Article  Google Scholar 

  11. Nagai T, Naiki T, Etani T, Iida K, Noda Y, Shimizu N, et al. UroVysion fluorescence in situ hybridization in urothelial carcinoma: a narrative review and future perspectives. Transl Androl Urol. 2021;10(4):1908–17.

    Article  PubMed  PubMed Central  Google Scholar 

  12. Chatterjee A, Rodger EJ, Eccles MR. Epigenetic drivers of tumorigenesis and cancer metastasis. Semin Cancer Biol. 2018;51:149–59.

    Article  CAS  PubMed  Google Scholar 

  13. Klustein M, Nejman D, Greenfield R, Cedar H. DNA methylation in cancer and aging. Cancer Res. 2016;76(12):3446–50.

    Article  Google Scholar 

  14. Reinert T, Modin C, Castano FM, Lamy P, Wojdacz TK, Hansen LL, et al. Comprehensive genome methylation analysis in bladder cancer; identification and validation of novel methylated genes and application of these as urinary tumor markers. Clin Cancer Res. 2011;17(17):5582–92.

    Article  CAS  PubMed  Google Scholar 

  15. Hermanns T, Savio A, Olkhov-Mitsel E, Mari A, Wettstein MS, Saba K, et al. A noninvasive urine-based methylation biomarker panel to detect bladder cancer and discriminate cancer grade. Urol Oncol. 2020;38:603.e1-603.e7.

    Article  CAS  Google Scholar 

  16. Nishiyama N, Arai E, Chihara Y, Fujimoto H, Hosoda F, Shibata T, Kondo T, Tsukamoto T, Yokoi S, Imoto I, Inazawa J, Hirohashi S, Kanai Y. Genome-wide DNA methylation profiles in urothelial carcinomas and urothelial at the precancerous stage. Cancer Sci. 2010;101(1):231–40.

    Article  CAS  PubMed  Google Scholar 

  17. Renard I, Joniau S, van Cleynenbreugel B, Collette C, Naômé C, Vlassenbroeck I, et al. Identification and validation of the methylated TWIST1 and NID2 genes through real-time methylation-specific polymerase chain reaction assays for the noninvasive detection of primary bladder cancer in urine samples. Eur Urol. 2010;58(1):96–104.

    Article  CAS  PubMed  Google Scholar 

  18. Marsit CJ, Koestler DC, Christensen BC, Karagas MR, Houseman EA, Kelsey KT. DNA methylation array analysis identifies profiles of blood-derived DNA methylation associated with bladder cancer. J Clin Oncol. 2011;29(9):1133–9.

    Article  PubMed  PubMed Central  Google Scholar 

  19. Ilijazi D, Pulverer W, Ertl IE, Lemberger U, Kimura S, Abufaraj M, et al. Discovery of molecular DNA methylation-based biomarkers through genome-wide analysis of response patterns to BCG for bladder cancer. Cells. 2020;9(8):1839.

    Article  CAS  PubMed Central  Google Scholar 

  20. Beukers W, Kandimalla R, van Houwelingen D, Kovacic H, Chin JF, Lingsma HF, Dyrskjot L, Zwarthoff EC. The use of molecular analyses in voided urine for the assessment of patients with hematuria. PLoS ONE. 2013;8(10): e77657.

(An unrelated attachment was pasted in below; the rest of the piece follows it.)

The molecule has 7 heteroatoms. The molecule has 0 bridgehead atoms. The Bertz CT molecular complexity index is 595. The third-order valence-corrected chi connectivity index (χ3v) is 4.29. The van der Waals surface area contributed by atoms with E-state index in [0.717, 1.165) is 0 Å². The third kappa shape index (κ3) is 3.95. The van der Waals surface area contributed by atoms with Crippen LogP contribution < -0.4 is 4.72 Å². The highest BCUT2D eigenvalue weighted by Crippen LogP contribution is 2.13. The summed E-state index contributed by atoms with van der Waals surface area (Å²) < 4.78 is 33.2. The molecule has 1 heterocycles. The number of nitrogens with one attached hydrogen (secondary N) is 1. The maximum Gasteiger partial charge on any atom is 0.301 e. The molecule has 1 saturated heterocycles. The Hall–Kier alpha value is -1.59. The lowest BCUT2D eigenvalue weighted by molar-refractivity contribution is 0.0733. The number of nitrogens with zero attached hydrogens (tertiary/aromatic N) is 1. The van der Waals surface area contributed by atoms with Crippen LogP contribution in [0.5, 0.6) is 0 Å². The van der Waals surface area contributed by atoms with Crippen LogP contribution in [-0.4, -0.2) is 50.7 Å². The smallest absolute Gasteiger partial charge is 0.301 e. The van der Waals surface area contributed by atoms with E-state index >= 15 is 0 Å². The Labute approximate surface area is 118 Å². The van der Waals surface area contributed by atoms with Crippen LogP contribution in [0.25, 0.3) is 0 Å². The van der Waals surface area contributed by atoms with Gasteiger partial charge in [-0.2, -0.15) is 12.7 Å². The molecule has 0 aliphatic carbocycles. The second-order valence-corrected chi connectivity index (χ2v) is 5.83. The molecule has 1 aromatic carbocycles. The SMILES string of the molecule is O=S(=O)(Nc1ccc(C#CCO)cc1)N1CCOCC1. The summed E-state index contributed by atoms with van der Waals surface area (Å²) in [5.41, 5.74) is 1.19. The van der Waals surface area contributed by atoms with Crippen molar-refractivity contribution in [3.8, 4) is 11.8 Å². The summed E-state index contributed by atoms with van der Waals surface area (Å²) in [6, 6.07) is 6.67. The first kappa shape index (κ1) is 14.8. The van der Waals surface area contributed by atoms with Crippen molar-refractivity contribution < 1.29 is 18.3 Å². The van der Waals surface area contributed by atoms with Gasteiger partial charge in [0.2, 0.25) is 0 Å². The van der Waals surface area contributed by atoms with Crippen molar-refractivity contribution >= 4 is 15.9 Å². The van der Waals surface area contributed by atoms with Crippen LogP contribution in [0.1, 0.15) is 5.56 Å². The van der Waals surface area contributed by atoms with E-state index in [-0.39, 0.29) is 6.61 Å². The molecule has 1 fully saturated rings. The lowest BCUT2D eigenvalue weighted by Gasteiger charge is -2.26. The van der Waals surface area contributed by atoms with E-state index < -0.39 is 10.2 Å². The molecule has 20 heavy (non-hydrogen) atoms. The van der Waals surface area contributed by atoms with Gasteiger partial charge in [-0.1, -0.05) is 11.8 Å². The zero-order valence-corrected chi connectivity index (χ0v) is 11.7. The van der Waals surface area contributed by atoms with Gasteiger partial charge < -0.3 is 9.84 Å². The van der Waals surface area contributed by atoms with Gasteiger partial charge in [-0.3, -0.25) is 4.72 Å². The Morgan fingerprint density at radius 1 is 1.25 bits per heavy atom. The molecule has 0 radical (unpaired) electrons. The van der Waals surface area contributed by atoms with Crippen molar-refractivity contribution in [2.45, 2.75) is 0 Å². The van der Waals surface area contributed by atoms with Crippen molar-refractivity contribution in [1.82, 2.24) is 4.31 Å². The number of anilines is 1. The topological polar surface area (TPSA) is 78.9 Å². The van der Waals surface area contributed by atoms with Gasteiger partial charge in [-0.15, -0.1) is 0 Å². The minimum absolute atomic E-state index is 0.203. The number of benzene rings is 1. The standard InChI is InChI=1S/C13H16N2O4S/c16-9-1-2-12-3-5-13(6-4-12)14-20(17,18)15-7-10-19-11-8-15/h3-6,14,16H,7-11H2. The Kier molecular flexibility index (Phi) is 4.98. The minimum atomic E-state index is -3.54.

Article  CAS  PubMed  PubMed Central  Google Scholar 

  21. Eads CA, Danenberg KD, Kawakami K, Saltz LB, Blake C, Shibata D, Danenberg PV, Laird PW. MethyLight: a high-throughput assay to measure DNA methylation. Nucleic Acids Res. 2000;28:E32.

    Article  CAS  PubMed  PubMed Central  Google Scholar 

  22. Moon YH, Oh T, Kim NY, Kim MS, An S. Methylated DNA isolation assay-mediated DNA methylation detection and whole-genome methylation profiling. Am Biotechnol Lab. 2009;27(10):23–5.

    CAS  Google Scholar 

  23. Dejeux E, EI abdalaoui H, Gut IG, Tost J. Identification and quantification of differentially methylated loci by the pyrosequencing technology. Methods Mol Biol. 2009;507:189–205.

    Article  CAS  PubMed  Google Scholar 

  24. Kristensen LS, Mikeska T, Krypuy M, Dobrovic A. Sensitive melting analysis after real time-methylation specific PCR (SMART-MSP): high-throughput and probe-free quantitative DNA methylation detection. Nucleic Acid Res. 2008;36(7):e42.

    Article  PubMed  PubMed Central  Google Scholar 

  25. Hughes S, Jones JL. The use of multiple displacement amplified DNA as a control for methylation specific PCR, pyrosequencing, bisulfite sequencing and methylation-sensitive restriction enzyme PCR. BMC Mol Biol. 2007;8:91.

    Article  PubMed  PubMed Central  Google Scholar 

  26. Chung W, Bondaruk J, Jelinek J, Lotan Y, Liang S, Czerniak B, et al. Detection of bladder cancer using novel DNA methylation biomarkers in urine sediments. Cancer Epidemiol Biomarkers Prev. 2011;20(7):1483–91.

    Article  CAS  PubMed  PubMed Central  Google Scholar 

  27. Delph Y, Cordelier P, Cho WC, Torrisani J. DNA methylation and cancer. Int J Mol Sci. 2013;14:15029–58.

    Article  Google Scholar 

  28. Critelli R, Fasanelli F, Oderda M, Polidoro S, Assumma BM, Viberti C, et al. Detection of multiple mutations in urinary exfoliated cells from male bladder cancer patients at diagnosis and during follow-up. Oncotarget. 2016;7(41):67435–48.

    Article  PubMed  PubMed Central  Google Scholar 

  29. Larsen LK, Lind GE, Guldberg P, Dahl C. DNA-methylation-based detection of urological cancer in urine: Overview of biomarkers and considerations on biomarker design, source of DNA, and detection technologies. Int J Mol Sci. 2019;20:2657.

    Article  CAS  PubMed Central  Google Scholar 

  30. Chen X, Zhang J, Ruan W, Huang M, Wang C, Wang H, et al. Urine DNA methylation assay enables early detection and recurrence monitoring for bladder cancer. J Clin Invest. 2020;130(12):6278–89.

    Article  CAS  PubMed  PubMed Central  Google Scholar 

  31. Zhu F, Zhang Y, Shi L, Wu C, Chen S, Zheng H, et al. Gene mutation detection of urinary sediment cells for NMIBC early diagnose and prediction of NMIBC relapse after surgery. Medicine. 2019;98(32):e16451.

    Article  CAS  PubMed  PubMed Central  Google Scholar 

  32. Zuiverloon TC, Tjin SS, Busstra M, Bangma CH, Boeve ER, Zwarthoff EC. Optimization of nonmuscle invasive bladder cancer recurrence detection using a urine based FGFR3 mutation assay. J Urol. 2011;186:707–12.

    Article  CAS  PubMed  Google Scholar